Nearing the end of another lost season, Tulane guard Louis Dabney is doing his best to keep a highly rated group of freshmen together.
He has watched 12 scholarship players leave early since he joined the men’s basketball team in 2012-13, and as the lone senior still playing, he can impart words of wisdom about overcoming frustration to newcomers Melvin Frazier, Von Julien, Kain Harris, Blake Paul and Taron Oliver.
That’s where he can help the most since he is running out of time to elevate Tulane (10-18, 3-12 American Athletic Conference) from the cellar. The Green Wave, tied for last with East Carolina, faces conference co-leader SMU (23-4, 11-4) in Dallas on Sunday afternoon.
“When they get down and get their feelings hurt, I just try to let them know I’ve been where you’ve been,” Dabney said. “I’ve been on the bench sitting there watching guys in front of me that I felt I was better than. You just have to know that if you work as hard you can every day, your talent is going to come out and they won’t have any choice but to start you.”
Point guard Jonathan Stark transferred to Murray State after last year despite starting for two years, and teammate Peyton Henson went to Vermont even though he was a regular contributor. Ricky Tarrant (Alabama) and Josh Davis (San Diego State) left for higher-profile programs after 2012-13 as full-time starters.
The rest of the departing players were backups who for a variety of reasons did not heed Dabney’s advice.
Forward Mikael Herbert returned to Finland after an injury-plagued freshman year in 2013-14 when he played 39 minutes. He is averaging 10.9 points and 4.5 rebounds for a club team this year.
Center Ray Barreno, who played seven times for a total of 20 minutes in 2013-14, resurfaced at New Mexico Junior College. He averaged a paltry 6.0 points and 3.6 rebounds before transferring to Portland, where his scoring average is a meager 3.7.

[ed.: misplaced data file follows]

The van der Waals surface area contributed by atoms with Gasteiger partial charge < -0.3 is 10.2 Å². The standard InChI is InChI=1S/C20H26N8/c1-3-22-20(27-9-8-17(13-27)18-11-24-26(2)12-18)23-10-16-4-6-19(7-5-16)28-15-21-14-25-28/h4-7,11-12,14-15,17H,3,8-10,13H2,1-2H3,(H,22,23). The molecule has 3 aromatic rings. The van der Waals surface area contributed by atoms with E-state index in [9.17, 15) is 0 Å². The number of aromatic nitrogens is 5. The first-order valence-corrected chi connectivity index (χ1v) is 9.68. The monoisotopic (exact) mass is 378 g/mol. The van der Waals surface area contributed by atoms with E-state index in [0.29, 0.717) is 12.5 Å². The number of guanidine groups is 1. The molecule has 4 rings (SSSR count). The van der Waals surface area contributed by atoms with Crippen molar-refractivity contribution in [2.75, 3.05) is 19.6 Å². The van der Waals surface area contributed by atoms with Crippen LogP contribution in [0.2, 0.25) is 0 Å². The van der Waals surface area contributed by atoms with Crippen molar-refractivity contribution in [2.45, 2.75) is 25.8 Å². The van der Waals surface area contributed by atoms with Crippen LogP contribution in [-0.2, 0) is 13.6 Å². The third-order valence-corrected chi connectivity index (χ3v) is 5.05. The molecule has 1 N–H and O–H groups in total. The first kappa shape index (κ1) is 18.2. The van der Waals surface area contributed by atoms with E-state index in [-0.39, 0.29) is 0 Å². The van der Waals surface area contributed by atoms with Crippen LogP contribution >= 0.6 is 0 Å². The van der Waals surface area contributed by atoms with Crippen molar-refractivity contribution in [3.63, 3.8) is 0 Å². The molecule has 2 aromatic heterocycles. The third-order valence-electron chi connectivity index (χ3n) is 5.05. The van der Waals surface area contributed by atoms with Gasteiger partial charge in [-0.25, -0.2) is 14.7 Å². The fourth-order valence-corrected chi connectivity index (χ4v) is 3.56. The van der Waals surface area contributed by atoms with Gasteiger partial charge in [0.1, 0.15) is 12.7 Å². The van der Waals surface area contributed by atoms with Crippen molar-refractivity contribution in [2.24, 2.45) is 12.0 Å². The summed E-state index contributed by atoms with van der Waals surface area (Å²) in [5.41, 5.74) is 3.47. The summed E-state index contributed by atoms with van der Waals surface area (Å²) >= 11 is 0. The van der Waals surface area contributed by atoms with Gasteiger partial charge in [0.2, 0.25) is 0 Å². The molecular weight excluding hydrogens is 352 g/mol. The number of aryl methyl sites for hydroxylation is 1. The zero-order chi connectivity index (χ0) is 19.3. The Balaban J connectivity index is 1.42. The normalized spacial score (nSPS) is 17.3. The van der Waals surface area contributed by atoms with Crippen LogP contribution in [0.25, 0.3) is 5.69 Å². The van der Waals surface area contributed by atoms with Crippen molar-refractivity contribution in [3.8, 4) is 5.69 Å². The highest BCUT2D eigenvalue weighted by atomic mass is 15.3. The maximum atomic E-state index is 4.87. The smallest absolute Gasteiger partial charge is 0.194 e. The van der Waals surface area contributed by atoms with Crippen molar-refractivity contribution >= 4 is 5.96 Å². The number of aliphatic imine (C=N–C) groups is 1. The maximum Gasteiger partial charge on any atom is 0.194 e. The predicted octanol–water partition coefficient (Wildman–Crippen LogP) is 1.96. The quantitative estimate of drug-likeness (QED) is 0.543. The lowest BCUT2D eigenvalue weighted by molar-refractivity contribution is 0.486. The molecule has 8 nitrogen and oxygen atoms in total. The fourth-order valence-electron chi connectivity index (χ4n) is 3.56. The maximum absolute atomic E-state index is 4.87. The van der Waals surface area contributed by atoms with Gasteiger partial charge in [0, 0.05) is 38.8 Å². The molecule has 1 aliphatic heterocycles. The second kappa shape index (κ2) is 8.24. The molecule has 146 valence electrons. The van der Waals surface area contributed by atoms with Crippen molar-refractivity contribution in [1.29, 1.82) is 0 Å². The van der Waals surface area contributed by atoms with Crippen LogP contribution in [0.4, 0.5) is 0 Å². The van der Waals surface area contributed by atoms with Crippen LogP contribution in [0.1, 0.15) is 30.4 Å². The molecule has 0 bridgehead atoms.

Post player Stanley Roberts Jr. never left the bench last season before being granted a medical hardship that ended his career before it started.
Swingman Josh Hearlihy had two forgettable years, averaging 0.5 points and 1.4 points, before transferring to Vermont after last season.
Others lost their patience or felt they weren’t the right fit.
Keith Pinckney left last offseason even though he would have been the only returning point guard on the roster with the departure of Stark. After a rough debut (1.8 ppg, 19 turnovers to seven assists) at Tulane, he has not exactly lit it up at Northwest Florida State Junior College, averaging 4.9 points.
Big post player Lotanna Nwogbo averaged 2.6 points as a freshman in 2011-12 and 1.1 points as a sophomore before transferring to Longwood, a little-known Division I school in the Big South. He is averaging a team-high 15.3 points and 8.3 rebounds as a fifth-year senior, but the Lancers are 8-22.
Guard RaAnthony Sanders played 17 minutes in 2012-13. He transferred to Albany, earning American East third-team All-Conference honors last year and averaging 11.8 points this season for a 23-7 team.
Marc Eddy Norelia played 16 minutes as a freshman in 2012-13 behind first-team All-Conference USA power forward Josh Davis before bolting. He wound up at Florida Gulf Coast in his home state and is averaging 17.1 points and 9.0 rebounds this year, although he managed just 16 points combined against Florida, Texas A&M and Louisiana Tech, the three best teams he faced.
“I tried to talk to him and let him know his time was coming,” Dabney said. “He just really didn’t want to wait for it.”
It is a trend Conroy does not expect to be reversed in college basketball. He pointed to the number of times players move around in high school now: Harris, Paul and Oliver all transferred before their senior years.
“That has become a way of life, and part of it I’m not necessarily opposed to,” he said. “Everybody has to do what they feel is in their best interests, and these days there are a lot of options out there.”
Still, the roster churn forced Tulane to start over once again this offseason. Dabney feels it took too long for players to figure out what they were supposed to do, leading to a dismal record that put Conroy’s job status is serious jeopardy.
“We’re playing for pride,” Dabney said. “I don’t want to end up last in the conference. These next few games we have to show everybody what we can do and we’re not the team they depicted us to be.”